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This is a technique I intend to perfect for the construction of our Narai MKIV, and is currently being employed in a limited fashion on the Tiki 38 currently being built.

The idea is to use a pneumatic 16-gauge brad nailer with various length 18-8 stainless brad nails to hold two components while the glue dries. The advantages here are cost (compared to the cost of the various bronze and copper fasteners listed for the construction), time required to affix a part, no requirement for removal of the fastener, and to eliminate the need for a second man. There will be a need to use screws in high stress areas, but otherwise the bulk of fastening will be with brads.

The technique is to apply glue (epoxy or Titebond III) to the surfaces, then press the brad nailer to the surface until "squeeze out" is achieved and send the nail home. We have been using this technique with great success thus far. It has cut time to attach a part in half (or better.)

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Just today I had to remove a layer of softwood from a beam that had some rot in it. The lashings had molded nicely into the wood on the beam which unfortunately caused  rot. So I cut off the top 1x6 on the beam. The saw went right through the brads - just a spark once in a while. And of note, they were shiny and rust free even though some of the wood was not so great. This is after 6 years of use.

any recommendations on brand?

Stainless steel can change its condition in a series of ways. The most common is "electrical corrosion" which typically occurs when SS is in contact with other metals such as aluminium, bronze or "normal steel". Then there is so-called "crystalisation" this can be induced electrically or by temperature. And last but not least it can corrode in wet and salty environment. But it cannot "rust", rusting means corrosion with production of "rust". This is an iron-containing mineral with 7 times more volume than steel. This volume increase typically causes a series of problems.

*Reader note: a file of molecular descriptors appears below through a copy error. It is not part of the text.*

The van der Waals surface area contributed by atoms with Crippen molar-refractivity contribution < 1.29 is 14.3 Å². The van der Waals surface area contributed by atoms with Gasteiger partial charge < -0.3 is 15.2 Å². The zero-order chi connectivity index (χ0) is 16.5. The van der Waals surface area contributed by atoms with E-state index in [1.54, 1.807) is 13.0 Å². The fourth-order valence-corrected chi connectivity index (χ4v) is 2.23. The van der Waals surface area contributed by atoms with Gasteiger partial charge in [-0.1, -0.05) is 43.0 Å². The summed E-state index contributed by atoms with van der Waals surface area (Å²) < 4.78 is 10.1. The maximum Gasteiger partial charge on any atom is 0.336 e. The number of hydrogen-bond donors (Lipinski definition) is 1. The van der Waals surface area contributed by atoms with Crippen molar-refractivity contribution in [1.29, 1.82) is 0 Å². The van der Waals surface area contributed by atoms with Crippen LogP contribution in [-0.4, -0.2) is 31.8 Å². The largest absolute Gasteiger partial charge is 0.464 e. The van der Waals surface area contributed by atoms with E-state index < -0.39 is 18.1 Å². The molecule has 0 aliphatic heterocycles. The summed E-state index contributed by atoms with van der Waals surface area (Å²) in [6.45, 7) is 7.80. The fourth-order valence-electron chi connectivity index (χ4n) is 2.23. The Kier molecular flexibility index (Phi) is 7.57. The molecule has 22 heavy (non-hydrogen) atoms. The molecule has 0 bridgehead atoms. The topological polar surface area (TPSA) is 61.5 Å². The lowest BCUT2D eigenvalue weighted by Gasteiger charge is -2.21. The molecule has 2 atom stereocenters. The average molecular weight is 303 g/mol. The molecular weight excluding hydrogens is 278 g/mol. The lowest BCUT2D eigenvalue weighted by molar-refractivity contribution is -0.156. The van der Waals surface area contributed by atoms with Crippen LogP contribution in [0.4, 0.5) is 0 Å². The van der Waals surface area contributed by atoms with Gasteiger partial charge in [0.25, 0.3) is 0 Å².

In the case butches boater describes I see no risk at all. The fasteners are only important to keep the wooden plates or parts in place until the glue is firm enough to do its job. After that it does not matter if they're there or not.

Using SS fasteners to fix plywood plates or strips on boat hulls is an accepted method for more than 40 years meanwhile.

If I once start to built my own Wharram I would definitely go this way.

If you don't want them to stay in place you can use one trick: Take a roller shutter belt and send the fasteners through the belt into the wood. After the glue is hardened, simply pull them with the belt out of the wood. This might work better or worse, depending on the type of fasteners you are using. Other belts or strong ribbons will also work.

Regards and always fair winds, Armin

Jeff, did you use 16 or 18 guage for the beam construction? just wondering if 18 guage is enough to hold a 1x6 plank in place til the glue sets, especially as it's only under stress at the ends where the beam curves on the top.

I think the brads were in the scarf when we made the long layer prior to placing it on the beam itself. Then we used screws to hold the long 1x6 to the one below it.(We removed them after the glue had set).  I haven't tried, but I don't think that the brads will be strong enough to hold the curved side down. It's been so long and all my remaining supplies are 1500 miles away. I honestly don't remember the size I used or the brand. And I know I found brads in the beam but I also remember using tons of screws to keep everything together. 

We used brads mainly as a means to hold something in place until the glue set or to keep the piece from moving until we could apply stronger fasteners. I would use them to hang the plywood panels to the stringers to measure the cut, and then again to hold the cut piece in place while we screwed it. They are also great to hold stairs,shelves and other interior furniture in place while the glue sets.

Sorry I can't be of more help! I'll be in Michigan again in a few weeks and I'll try to find my brad box.

Thanks for the reply.  i should be done the beam glue up in 3-4 weeks if spring ever comes.

i actually dont' think i "need" a brad nailer but i'm getting tool mania with the weather delay in Canada.

Hitachi makes a really nice air powered brad nailer at a reasonable price. I think I got mine at Lowes.

When I did beam rebuild last summer I used a Harbor Freight brad nailer, but the brads were only good for keeping scarf joints from slipping laterally, they weren't effective on thick pieces of wood.  I used 1 5/8 brads on 1 inch planks and needed clamps to maintain the glue line.  The nailer works very well for putting cabinets together, nailing trim, just don't nail your finger like one of our professionals did last year.

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